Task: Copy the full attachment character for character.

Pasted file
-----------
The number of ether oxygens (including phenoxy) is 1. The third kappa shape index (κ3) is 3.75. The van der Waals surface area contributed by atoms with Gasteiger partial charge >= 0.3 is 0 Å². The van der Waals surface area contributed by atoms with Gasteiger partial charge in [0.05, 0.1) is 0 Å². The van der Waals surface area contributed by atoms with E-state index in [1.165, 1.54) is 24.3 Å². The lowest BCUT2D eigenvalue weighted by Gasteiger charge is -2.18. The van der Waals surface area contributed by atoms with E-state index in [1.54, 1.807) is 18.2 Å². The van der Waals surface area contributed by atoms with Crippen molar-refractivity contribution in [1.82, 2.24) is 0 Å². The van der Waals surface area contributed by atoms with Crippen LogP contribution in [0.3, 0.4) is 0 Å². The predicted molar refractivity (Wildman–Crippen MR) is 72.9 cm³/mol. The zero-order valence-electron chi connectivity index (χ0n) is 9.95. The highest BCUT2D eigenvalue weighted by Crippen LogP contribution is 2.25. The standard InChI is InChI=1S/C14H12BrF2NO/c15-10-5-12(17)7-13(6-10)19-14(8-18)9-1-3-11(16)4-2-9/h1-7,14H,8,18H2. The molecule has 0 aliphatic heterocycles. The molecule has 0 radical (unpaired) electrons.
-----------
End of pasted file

The number of ether oxygens (including phenoxy) is 1. The third kappa shape index (κ3) is 3.75. The van der Waals surface area contributed by atoms with Gasteiger partial charge >= 0.3 is 0 Å². The van der Waals surface area contributed by atoms with Gasteiger partial charge in [0.05, 0.1) is 0 Å². The van der Waals surface area contributed by atoms with E-state index in [1.165, 1.54) is 24.3 Å². The lowest BCUT2D eigenvalue weighted by Gasteiger charge is -2.18. The van der Waals surface area contributed by atoms with E-state index in [1.54, 1.807) is 18.2 Å². The van der Waals surface area contributed by atoms with Crippen molar-refractivity contribution in [1.82, 2.24) is 0 Å². The van der Waals surface area contributed by atoms with Crippen LogP contribution in [0.3, 0.4) is 0 Å². The predicted molar refractivity (Wildman–Crippen MR) is 72.9 cm³/mol. The zero-order valence-electron chi connectivity index (χ0n) is 9.95. The highest BCUT2D eigenvalue weighted by Crippen LogP contribution is 2.25. The standard InChI is InChI=1S/C14H12BrF2NO/c15-10-5-12(17)7-13(6-10)19-14(8-18)9-1-3-11(16)4-2-9/h1-7,14H,8,18H2. The molecule has 0 aliphatic heterocycles. The molecule has 0 radical (unpaired) electrons.